Over the past several weeks, the Biden administration has laid out the first pieces of its new agenda for the American people, including the promise of a $15 federal minimum wage.
This is one of many proposals taken from the “California model,” and it has noble intentions – to address income inequality and make sure that no American working 40 hours a week lives below the poverty line.
Unfortunately, by increasing the federal minimum wage, President Biden is attempting to address the symptom of income inequality rather than the cause, which would ultimately ensure that many Americans in low-income jobs are no longer able to work at all.
Economists are clear that income inequality is the result of a multitude of factors: globalization, technological advancement, the efficient employment of capital, and changing institutions, to name a few. Attempting to address income inequality without taking on these root issues is the equivalent of putting a Band-Aid on a bullet wound.
The Congressional Budget Office recently concluded that raising the minimum wage to $15 will cause 1.4 million Americans to lose their jobs in the next several years. That is substantially more than the number of people that would be lifted out of poverty by this well-intentioned but ill-considered policy. For these workers, the real minimum wage will be zero.
In California, where a $15 minimum wage is already in place, we are on track to lose 400,000 jobs by 2022, according to the Employment Policies Institute. A federal increase in minimum wage of this size would result in a similar flight of jobs to other countries or the elimination of jobs altogether due to automation.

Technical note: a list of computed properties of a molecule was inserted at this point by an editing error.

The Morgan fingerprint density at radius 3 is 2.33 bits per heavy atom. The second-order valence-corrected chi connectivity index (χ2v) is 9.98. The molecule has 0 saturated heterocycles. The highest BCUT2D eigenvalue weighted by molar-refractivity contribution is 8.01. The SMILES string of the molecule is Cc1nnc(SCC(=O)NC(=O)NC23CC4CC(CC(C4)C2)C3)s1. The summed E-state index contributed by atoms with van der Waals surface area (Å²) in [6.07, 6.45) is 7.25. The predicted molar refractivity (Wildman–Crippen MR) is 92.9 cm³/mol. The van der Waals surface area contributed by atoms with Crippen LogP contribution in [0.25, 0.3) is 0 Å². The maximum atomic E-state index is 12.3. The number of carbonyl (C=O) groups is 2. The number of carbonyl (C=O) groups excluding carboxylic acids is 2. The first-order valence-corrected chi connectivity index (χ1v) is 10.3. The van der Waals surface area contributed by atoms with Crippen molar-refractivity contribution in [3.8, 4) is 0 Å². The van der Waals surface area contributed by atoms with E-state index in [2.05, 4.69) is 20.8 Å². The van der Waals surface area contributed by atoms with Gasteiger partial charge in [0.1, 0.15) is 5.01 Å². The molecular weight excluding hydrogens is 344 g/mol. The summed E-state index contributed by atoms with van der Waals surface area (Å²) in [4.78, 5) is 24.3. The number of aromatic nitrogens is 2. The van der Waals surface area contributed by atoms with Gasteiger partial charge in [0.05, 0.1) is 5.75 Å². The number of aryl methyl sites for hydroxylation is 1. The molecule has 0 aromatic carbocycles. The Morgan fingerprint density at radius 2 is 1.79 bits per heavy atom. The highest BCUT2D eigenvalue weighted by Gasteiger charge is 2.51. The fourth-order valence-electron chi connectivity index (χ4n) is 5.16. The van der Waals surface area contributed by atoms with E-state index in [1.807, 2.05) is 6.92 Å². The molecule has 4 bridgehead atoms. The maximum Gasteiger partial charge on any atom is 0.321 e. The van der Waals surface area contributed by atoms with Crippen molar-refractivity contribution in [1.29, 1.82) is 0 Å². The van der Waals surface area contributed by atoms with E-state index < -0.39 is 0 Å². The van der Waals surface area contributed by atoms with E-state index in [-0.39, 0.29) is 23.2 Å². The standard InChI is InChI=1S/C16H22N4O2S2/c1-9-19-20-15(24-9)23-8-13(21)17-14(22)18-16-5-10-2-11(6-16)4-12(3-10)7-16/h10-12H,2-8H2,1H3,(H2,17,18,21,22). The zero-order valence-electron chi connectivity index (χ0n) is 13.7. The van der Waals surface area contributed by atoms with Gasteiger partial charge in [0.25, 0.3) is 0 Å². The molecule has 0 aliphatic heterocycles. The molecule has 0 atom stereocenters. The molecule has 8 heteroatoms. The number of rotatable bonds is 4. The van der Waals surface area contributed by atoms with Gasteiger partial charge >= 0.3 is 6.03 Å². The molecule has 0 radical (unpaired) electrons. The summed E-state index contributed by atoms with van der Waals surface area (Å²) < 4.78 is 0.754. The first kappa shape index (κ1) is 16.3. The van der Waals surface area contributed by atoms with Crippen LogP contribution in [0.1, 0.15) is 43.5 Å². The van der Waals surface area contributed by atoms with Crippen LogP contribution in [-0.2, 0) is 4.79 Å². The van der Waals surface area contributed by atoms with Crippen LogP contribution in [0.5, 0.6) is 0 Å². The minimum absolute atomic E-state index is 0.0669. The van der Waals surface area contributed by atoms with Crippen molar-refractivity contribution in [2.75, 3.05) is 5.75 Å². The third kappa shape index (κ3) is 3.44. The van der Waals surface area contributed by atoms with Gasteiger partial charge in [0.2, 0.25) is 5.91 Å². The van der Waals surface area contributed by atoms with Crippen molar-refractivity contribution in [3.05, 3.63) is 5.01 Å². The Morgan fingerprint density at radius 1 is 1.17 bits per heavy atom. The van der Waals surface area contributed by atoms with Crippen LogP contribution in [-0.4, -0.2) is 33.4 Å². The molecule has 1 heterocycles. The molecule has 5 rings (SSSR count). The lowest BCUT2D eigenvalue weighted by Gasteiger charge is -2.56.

At a time when our national unemployment has only just begun to recover from the economic pain of COVID-19 lockdowns, jeopardizing our recovery and eliminating American jobs is an unacceptable outcome. According to the CBO analysis, many of the Americans left unemployed by the pandemic would simply see their jobs never return.
Beyond this, every state is unique. California on average has a 38% higher cost of living than the average American city. Average home prices in Los Angeles are over $800,000 while the median home cost in Des Moines is just $173,000. Similarly, a $15 per hour wage in Mississippi would be the equivalent of making $35.74 per hour in Washington, D.C.
Raising the minimum wage is certainly not a new idea nor is it unique to the COVID-19 pandemic, and it should not be treated as such.
A one-size-fits-all federal policy cannot support our communities as well as the locally tailored approach we already use. It is worth noting that 29 states already have minimum wages higher than the federal floor of $7.25, with nine of those reaching a $15 minimum under state law in the coming years.
What is further concerning about President Biden’s proposal is that it…
Go to the news source: Rep. Jay Obernolte: If Biden’s $15 minimum wage happens, for 1.4 million America…